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Human Genome News Archive Edition
Vol.10, No.3-4   October 1999 
Available in PDF 
 
In this issue... 

DOE '99 Oakland Highlights

Genome Project

In the News 

Microbial Genomics

Ethical, Legal, and Social Issues

Informatics

Web, Other Resources, Publications

Funding 

Meeting Calendars & Acronyms

  • Genome and Biotech Meeting 
  • Training Courses and Workshops 
  • Acronyms 

HGN archives & subscriptions 
HGP Information home

Genome Project

JGI Refits Production Sequencing Facility

MegaBACE DNA Sequencing MachinesAccelerated goals are challenging the major Human Genome Project sequencing centers to restructure and streamline their processes. The Joint Genome Institute (JGI) Production Sequencing Facility is using 84 new high-throughput MegaBACE DNA sequencing machines acquired from Amersham Pharmacia Biotech. These machines use multiple thin "capillary" tubes instead of large flat gels to separate and "read" the DNA sequence. The technology was developed largely with funding from the DOE Human Genome Program and licensed to AP Biotech.

JGI's current sequencing targets are human chromosomes 5, 16, and 19, which together contain about 300 Mb of DNA or about 10% of the entire human genome. Sequencing director Trevor Hawkins reports that as of September20, JGI had produced 31.2 Mb of finished sequence and about 41Mb of draft sequence (see "HGP Sequencing Progress"). The Genome Annotation Consortium is joining with JGI for sequence analysis (see "Informatics" for details), and Stanford University will be part of the finishing effort.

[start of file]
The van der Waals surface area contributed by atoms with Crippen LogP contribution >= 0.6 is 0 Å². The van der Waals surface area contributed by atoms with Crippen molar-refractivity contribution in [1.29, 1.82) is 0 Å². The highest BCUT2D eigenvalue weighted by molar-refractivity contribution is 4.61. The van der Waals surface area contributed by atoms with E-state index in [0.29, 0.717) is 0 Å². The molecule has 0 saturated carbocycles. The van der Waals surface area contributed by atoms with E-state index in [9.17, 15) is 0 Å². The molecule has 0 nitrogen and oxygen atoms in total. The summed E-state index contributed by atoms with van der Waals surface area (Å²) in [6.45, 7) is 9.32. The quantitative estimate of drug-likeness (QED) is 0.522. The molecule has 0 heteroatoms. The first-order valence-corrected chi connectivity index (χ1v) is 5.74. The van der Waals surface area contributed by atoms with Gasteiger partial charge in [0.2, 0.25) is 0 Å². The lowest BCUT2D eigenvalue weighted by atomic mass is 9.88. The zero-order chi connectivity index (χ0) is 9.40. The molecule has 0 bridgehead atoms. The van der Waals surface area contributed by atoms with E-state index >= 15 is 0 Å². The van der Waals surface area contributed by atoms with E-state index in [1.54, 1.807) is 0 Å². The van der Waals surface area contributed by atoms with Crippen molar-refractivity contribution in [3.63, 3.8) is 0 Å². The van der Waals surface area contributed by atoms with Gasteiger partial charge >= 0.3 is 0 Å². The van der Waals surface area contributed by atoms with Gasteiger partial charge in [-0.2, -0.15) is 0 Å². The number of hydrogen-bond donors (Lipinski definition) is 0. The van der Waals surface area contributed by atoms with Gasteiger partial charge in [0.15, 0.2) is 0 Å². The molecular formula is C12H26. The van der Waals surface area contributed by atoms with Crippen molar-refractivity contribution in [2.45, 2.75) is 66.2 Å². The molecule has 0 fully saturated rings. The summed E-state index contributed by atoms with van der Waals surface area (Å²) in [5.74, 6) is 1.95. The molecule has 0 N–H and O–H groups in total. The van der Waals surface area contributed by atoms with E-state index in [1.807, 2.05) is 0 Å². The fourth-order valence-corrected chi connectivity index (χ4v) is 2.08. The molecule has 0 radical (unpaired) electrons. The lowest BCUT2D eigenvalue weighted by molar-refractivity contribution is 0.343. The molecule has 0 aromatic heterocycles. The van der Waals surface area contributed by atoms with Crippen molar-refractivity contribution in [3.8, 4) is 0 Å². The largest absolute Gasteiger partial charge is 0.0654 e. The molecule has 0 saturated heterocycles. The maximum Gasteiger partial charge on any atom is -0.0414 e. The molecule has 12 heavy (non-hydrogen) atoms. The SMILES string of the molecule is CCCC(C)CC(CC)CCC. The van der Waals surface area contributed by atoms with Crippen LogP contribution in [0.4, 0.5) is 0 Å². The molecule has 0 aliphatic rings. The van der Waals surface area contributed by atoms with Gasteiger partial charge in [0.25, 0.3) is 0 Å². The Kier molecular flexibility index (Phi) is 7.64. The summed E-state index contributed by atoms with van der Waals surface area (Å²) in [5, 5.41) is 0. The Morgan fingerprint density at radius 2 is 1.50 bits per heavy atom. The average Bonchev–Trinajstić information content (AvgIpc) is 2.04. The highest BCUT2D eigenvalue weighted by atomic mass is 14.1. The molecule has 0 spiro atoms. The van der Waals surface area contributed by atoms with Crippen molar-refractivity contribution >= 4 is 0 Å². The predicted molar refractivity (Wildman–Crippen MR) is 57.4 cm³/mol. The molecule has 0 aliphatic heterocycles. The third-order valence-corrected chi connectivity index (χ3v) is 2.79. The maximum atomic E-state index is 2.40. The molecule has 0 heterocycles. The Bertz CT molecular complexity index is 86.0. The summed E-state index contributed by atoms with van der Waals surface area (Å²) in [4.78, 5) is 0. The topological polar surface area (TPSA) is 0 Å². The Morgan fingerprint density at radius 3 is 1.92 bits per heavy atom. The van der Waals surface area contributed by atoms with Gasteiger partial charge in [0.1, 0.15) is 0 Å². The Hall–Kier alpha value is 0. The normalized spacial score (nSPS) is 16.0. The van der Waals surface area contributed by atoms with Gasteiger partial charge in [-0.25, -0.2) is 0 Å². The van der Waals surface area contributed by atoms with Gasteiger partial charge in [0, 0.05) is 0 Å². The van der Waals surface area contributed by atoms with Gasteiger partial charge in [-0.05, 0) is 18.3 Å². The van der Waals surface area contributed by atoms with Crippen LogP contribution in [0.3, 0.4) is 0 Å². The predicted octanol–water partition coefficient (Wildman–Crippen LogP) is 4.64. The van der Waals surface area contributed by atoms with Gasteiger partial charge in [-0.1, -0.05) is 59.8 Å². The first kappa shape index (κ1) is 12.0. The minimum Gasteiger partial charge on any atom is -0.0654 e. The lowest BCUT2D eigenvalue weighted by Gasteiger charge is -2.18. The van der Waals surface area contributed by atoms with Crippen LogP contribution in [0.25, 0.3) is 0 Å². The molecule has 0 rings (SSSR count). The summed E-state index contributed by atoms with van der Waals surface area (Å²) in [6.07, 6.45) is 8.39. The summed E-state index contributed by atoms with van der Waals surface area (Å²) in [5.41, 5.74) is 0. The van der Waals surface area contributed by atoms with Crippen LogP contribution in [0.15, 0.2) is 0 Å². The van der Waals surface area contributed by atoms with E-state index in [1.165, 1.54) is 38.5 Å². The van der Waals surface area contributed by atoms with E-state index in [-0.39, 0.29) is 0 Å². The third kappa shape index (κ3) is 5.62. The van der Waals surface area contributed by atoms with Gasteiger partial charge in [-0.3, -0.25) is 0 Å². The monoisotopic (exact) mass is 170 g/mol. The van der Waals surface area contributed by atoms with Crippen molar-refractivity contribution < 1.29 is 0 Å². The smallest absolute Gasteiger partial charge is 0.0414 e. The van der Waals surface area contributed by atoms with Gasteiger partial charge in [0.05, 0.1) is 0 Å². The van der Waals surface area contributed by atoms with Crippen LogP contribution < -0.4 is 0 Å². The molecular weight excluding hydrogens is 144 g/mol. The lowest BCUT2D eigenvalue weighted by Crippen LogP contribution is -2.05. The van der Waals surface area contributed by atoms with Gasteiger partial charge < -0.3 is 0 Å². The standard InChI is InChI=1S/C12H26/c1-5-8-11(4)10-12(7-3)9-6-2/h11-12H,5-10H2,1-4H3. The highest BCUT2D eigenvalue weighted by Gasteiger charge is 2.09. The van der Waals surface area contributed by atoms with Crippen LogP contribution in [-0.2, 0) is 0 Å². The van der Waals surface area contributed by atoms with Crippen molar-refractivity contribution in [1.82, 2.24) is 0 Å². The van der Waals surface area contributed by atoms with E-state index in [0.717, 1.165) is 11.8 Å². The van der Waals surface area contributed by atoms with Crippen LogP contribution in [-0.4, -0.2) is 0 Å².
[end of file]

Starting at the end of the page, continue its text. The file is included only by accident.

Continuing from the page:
The electronic form of the newsletter may be cited in the following style:
Human Genome Program, U.S. Department of Energy, Human Genome News (v10n3-4).

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Acronym List

Human Genome Project 1990–2003

The Human Genome Project (HGP) was an international 13-year effort, 1990 to 2003. Primary goals were to discover the complete set of human genes and make them accessible for further biological study, and determine the complete sequence of DNA bases in the human genome. See Timeline for more HGP history.

Human Genome News

Published from 1989 until 2002, this newsletter facilitated HGP communication, helped prevent duplication of research effort, and informed persons interested in genome research.